Find Linux Kernel Version Command

September 8, 2019

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How do I find out my Linux kernel version? How can I find the kernel version at shell prompt on Linux?

Linux stores version information in a file called /proc/version. As a sysadmin you need to know the version number of the Linux kernel on given server or workstation. This information can be used for the following purpose:


  1. To fix device driver issue.
  2. Install correct driver for NIC/RAID card.
  3. Diagnosing system.
  4. Upgrading system and more.

Howto: Find the kernel version

You need to type the following command at shell prompt:
$ uname -r
Sample outputs:


The following command gives out more information:
$ cat /proc/version
Sample outputs:

Linux version 2.6.18-194.3.1.el5 ([email protected]) (gcc version 4.1.2 20080704 (Red Hat 4.1.2-48)) #1 SMP Sun May 2 04:17:42 EDT 2010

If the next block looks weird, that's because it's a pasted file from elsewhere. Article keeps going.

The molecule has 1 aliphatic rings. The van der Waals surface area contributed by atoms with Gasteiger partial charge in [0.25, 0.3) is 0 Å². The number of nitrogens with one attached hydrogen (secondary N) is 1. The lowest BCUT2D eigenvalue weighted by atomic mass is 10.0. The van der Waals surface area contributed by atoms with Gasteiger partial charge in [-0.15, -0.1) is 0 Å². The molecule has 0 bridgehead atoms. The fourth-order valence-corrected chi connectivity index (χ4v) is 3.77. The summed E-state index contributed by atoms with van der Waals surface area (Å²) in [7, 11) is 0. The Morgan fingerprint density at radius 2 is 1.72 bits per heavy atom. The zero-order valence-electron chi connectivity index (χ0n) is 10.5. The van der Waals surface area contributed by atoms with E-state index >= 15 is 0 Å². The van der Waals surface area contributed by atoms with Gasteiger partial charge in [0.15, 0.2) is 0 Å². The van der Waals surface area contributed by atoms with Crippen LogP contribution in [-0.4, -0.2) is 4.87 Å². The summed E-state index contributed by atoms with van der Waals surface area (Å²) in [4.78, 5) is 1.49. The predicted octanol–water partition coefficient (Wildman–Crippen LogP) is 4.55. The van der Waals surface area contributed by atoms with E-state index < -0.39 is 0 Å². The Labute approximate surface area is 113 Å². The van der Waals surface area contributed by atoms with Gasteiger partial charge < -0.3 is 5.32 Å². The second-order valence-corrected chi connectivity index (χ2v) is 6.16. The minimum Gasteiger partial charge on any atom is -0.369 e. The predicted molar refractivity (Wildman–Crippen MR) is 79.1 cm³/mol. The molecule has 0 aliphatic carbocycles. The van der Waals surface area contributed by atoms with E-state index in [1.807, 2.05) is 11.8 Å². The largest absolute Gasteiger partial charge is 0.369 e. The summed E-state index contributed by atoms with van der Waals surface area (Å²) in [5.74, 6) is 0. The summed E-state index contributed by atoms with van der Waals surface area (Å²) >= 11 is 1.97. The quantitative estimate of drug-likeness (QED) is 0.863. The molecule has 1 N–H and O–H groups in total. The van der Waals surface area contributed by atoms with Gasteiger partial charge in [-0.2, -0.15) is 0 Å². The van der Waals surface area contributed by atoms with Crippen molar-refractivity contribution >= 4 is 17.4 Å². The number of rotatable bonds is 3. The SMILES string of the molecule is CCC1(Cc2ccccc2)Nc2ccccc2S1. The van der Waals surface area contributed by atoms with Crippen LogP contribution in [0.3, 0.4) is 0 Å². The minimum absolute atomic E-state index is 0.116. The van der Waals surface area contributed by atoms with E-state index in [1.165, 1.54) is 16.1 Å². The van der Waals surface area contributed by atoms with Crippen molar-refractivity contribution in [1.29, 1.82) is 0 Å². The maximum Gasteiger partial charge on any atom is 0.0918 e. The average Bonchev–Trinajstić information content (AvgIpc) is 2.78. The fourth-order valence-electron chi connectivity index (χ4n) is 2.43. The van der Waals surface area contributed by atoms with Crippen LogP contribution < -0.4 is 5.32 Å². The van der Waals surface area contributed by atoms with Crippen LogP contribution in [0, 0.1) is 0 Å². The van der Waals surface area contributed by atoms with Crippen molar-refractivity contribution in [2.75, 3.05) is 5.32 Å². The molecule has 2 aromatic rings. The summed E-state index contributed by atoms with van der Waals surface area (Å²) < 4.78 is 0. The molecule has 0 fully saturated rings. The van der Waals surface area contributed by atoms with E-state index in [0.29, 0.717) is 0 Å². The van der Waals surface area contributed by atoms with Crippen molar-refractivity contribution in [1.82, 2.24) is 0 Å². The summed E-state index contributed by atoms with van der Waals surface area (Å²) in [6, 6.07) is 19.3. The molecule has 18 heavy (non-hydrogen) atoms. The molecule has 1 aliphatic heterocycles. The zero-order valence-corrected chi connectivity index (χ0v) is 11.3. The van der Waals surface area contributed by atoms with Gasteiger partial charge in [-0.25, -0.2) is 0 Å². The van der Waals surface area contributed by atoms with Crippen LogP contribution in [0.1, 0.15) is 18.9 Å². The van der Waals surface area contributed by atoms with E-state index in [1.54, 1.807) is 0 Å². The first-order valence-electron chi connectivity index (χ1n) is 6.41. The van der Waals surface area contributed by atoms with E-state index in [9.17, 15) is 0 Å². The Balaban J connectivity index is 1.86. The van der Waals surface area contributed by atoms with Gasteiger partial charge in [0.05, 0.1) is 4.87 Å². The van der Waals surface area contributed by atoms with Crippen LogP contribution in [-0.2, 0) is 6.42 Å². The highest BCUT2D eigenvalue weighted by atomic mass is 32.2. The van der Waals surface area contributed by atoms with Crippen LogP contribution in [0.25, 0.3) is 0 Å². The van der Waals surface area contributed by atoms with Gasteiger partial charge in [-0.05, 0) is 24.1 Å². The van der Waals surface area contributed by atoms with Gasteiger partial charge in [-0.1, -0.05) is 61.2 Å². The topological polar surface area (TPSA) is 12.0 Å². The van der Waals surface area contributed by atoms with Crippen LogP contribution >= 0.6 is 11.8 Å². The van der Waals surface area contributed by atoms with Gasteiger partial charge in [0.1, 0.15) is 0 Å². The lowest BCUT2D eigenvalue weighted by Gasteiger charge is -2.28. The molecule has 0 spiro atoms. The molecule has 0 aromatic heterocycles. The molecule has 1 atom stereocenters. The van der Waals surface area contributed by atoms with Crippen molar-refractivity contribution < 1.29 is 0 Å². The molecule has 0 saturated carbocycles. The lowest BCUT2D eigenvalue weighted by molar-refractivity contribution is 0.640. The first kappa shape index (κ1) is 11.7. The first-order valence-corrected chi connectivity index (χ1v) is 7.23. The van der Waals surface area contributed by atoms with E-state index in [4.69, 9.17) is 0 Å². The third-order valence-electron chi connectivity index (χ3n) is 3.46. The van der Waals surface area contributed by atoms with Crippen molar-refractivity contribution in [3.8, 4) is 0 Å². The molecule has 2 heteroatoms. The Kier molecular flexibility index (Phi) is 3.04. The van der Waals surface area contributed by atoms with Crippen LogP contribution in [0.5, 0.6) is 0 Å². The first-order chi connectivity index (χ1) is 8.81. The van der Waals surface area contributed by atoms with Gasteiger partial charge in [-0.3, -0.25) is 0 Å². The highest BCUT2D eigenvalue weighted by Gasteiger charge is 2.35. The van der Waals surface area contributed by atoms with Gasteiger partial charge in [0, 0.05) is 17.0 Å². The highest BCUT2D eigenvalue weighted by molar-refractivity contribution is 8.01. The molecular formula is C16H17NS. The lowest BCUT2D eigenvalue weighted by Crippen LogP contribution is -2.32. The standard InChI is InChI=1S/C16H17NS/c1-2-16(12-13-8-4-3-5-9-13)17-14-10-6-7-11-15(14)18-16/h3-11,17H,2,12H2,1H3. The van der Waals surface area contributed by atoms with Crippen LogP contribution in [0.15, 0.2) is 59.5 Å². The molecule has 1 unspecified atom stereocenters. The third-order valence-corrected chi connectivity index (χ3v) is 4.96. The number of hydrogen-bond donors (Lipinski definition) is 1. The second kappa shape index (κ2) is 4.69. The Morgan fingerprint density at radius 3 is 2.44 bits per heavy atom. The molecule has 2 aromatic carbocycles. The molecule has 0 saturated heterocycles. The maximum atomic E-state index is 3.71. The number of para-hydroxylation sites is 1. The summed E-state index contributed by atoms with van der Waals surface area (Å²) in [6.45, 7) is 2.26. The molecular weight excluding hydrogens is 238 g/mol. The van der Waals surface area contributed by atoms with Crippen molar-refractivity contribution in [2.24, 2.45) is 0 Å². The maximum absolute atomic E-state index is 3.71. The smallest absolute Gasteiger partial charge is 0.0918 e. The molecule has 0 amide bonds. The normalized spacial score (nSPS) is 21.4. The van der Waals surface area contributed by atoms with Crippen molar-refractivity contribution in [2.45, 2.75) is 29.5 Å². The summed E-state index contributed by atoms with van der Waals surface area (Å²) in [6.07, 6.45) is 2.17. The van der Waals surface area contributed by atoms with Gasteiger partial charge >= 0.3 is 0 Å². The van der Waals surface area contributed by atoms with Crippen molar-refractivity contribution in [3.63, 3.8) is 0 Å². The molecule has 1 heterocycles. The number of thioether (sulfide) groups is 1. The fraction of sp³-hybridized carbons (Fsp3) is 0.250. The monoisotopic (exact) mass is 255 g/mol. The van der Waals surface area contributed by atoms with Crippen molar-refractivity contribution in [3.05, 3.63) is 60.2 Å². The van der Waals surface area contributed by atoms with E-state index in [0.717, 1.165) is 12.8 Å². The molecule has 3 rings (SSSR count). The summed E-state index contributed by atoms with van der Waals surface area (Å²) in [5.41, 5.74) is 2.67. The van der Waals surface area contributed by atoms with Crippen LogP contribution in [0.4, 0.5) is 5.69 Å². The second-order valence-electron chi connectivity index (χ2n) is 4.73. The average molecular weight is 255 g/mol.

Please note that you can also use the following command:
$ uname -a
Sample outputs:

Linux b1 3.2.0-51-generic #77-Ubuntu SMP Wed Jul 24 20:18:19 UTC 2013 x86_64 x86_64 x86_64 GNU/Linux

More About Linux Kernel Version Release Numbers Between 1.0 and 2.6.x

The Linux kernel used odd minor version numbers to denote development releases and even minor version numbers to denote stable releases; For example, Linux kernel version 2.3 was a development version and Linux 2.4 was the stable version. Since 2004 release of the v2.6 kernel, Linux no longer uses this system, and has a much shorter release cycle, instead now simply incrementing the third number, using a fourth number as necessary.

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Posted by: SXI ADMIN

The author is the creator of SXI LLC and a seasoned sysadmin, DevOps engineer, and a trainer for the Linux operating system/Unix shell scripting. Get the latest tutorials on SysAdmin, Linux/Unix and open source topics via RSS/XML feed or weekly email newsletter.